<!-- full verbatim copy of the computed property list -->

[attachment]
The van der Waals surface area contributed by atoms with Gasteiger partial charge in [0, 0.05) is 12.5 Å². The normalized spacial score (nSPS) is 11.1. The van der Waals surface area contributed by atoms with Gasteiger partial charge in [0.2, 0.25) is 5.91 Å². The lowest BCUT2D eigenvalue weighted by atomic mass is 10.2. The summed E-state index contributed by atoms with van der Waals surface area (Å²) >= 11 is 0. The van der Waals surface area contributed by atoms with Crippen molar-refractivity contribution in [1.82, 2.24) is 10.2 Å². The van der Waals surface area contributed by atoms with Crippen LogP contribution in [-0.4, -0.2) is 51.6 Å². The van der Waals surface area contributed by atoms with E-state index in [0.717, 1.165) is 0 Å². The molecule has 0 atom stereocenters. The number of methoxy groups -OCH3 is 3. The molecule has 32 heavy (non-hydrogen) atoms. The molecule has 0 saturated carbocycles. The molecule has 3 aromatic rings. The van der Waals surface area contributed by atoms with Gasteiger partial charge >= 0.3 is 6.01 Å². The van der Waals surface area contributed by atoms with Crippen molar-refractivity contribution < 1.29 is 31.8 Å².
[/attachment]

The van der Waals surface area contributed by atoms with Gasteiger partial charge in [0, 0.05) is 12.5 Å². The normalized spacial score (nSPS) is 11.1. The van der Waals surface area contributed by atoms with Gasteiger partial charge in [0.2, 0.25) is 5.91 Å². The lowest BCUT2D eigenvalue weighted by atomic mass is 10.2. The summed E-state index contributed by atoms with van der Waals surface area (Å²) >= 11 is 0. The van der Waals surface area contributed by atoms with Crippen molar-refractivity contribution in [1.82, 2.24) is 10.2 Å². The van der Waals surface area contributed by atoms with Crippen LogP contribution in [-0.4, -0.2) is 51.6 Å². The van der Waals surface area contributed by atoms with E-state index in [0.717, 1.165) is 0 Å². The molecule has 0 atom stereocenters. The number of methoxy groups -OCH3 is 3. The molecule has 32 heavy (non-hydrogen) atoms. The molecule has 0 saturated carbocycles. The molecule has 3 aromatic rings. The van der Waals surface area contributed by atoms with Gasteiger partial charge >= 0.3 is 6.01 Å². The van der Waals surface area contributed by atoms with Crippen molar-refractivity contribution < 1.29 is 31.8 Å².